Warplanes: June 6, 2004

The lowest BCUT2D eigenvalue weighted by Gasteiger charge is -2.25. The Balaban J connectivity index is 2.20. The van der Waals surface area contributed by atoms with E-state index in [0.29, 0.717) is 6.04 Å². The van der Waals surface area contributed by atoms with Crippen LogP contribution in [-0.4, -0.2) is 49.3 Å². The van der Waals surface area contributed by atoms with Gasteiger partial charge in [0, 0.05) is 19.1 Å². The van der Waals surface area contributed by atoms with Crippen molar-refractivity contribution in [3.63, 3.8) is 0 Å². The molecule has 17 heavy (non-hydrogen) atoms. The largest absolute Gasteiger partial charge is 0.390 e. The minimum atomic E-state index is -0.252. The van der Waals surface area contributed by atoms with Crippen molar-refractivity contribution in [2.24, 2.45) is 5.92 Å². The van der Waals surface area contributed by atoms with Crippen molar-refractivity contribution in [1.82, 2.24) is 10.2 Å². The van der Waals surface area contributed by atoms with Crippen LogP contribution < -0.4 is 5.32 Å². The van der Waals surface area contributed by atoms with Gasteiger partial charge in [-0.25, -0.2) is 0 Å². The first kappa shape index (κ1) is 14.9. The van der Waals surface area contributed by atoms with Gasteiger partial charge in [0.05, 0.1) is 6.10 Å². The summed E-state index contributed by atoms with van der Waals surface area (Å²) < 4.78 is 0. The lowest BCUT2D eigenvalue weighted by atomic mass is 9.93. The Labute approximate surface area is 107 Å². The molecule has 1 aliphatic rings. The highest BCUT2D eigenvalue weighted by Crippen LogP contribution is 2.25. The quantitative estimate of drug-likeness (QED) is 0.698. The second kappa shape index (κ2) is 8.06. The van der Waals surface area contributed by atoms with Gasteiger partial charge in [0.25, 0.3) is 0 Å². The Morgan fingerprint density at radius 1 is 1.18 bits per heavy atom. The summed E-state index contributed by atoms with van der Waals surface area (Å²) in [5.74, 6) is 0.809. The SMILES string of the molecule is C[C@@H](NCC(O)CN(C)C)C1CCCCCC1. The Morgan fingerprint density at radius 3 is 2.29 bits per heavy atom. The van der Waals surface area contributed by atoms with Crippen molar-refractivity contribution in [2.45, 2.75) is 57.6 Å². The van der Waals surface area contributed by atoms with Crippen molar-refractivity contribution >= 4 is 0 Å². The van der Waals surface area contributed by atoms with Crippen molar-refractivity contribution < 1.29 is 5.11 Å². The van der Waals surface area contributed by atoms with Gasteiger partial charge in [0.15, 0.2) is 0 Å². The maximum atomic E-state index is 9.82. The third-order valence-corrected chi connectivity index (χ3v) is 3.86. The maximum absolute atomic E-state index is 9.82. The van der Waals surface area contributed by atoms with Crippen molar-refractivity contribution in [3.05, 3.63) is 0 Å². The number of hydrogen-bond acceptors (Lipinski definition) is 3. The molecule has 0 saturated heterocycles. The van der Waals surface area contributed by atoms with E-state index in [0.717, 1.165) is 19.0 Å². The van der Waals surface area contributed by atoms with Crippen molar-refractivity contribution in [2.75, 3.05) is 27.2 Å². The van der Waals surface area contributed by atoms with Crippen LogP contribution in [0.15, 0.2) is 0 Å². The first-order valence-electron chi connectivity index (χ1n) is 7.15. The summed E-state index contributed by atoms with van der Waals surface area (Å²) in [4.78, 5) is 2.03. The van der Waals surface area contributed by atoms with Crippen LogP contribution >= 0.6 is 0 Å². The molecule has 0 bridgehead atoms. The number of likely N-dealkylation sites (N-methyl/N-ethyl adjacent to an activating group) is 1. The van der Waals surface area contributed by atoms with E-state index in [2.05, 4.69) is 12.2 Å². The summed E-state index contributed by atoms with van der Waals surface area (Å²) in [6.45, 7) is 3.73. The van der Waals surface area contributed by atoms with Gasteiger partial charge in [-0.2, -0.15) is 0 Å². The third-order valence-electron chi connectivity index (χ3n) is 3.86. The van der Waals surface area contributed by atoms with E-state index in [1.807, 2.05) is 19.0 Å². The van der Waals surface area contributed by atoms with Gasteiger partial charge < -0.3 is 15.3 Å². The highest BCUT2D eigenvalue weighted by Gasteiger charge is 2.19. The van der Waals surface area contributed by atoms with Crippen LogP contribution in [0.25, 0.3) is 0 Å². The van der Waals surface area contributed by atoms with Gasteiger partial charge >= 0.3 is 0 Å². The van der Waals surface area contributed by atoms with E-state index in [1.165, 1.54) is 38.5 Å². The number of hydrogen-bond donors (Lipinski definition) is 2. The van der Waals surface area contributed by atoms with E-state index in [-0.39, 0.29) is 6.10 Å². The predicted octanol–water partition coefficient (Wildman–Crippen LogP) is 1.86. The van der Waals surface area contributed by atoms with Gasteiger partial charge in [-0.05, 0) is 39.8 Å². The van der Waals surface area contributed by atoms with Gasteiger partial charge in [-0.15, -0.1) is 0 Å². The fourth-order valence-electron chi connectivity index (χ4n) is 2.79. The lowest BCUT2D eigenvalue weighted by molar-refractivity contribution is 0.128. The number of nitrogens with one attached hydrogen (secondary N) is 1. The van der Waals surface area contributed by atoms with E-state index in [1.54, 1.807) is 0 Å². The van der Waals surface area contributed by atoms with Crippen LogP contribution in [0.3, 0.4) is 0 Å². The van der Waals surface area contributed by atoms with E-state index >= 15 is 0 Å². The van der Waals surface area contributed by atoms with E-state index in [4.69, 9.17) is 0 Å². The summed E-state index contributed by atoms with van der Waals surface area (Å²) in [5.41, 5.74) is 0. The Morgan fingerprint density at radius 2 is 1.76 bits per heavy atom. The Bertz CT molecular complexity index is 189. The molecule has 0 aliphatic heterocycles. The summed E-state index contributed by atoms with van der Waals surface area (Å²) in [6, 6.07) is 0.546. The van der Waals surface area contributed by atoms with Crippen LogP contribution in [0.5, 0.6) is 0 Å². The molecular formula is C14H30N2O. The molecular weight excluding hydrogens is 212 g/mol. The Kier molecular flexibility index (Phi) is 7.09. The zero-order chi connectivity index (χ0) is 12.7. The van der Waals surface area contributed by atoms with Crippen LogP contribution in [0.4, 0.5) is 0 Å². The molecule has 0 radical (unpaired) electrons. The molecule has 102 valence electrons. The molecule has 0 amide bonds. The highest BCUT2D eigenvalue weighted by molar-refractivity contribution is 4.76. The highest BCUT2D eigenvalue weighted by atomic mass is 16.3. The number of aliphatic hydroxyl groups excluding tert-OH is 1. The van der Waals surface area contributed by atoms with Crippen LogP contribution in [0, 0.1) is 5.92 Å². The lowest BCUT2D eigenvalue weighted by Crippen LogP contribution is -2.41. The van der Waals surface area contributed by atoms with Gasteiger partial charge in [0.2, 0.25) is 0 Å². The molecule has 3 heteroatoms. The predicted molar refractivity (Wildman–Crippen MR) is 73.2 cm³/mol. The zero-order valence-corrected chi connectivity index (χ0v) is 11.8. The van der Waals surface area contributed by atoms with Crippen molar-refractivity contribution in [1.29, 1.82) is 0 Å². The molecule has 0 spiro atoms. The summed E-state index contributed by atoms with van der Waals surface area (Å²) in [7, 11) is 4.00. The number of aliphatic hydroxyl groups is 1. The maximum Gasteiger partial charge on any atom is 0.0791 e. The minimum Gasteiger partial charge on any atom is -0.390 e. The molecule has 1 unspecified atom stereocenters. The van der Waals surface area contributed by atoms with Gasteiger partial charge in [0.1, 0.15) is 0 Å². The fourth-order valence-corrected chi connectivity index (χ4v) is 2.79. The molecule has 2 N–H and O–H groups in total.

A new, lightweight UAV, equipped with high resolution day and night video cameras, is being used by U.S. Marines to patrol roads in Iraq, looking for roadside bombs. The new ScanEagle UAV weighs 40 pounds, has a ten foot wingspan and uses a new video technology (PixonVision), that provides twice the resolution of current video cameras. This makes it easier for the UAV, flying along roads frequently used by American troops, to spot possible bombs (which can then be more closely checked out by engineer teams stationed along these roads for that purpose.) The ScanEagle can stay in the air for up to 15 hours per flight, and fly as high as 16,000 feet. But for the road patrol work, it will fly much lower. The aircraft carries an optical system that is inertially stabilized to keep the cameras focused on an object while the UAV moves. The ScanEagle is launched from a catapult and landed via a wing hook that catches a rope hanging from a fifty foot pole. In effect, the marines are giving the ScanEagle a field test. If the system works, more will be bought.




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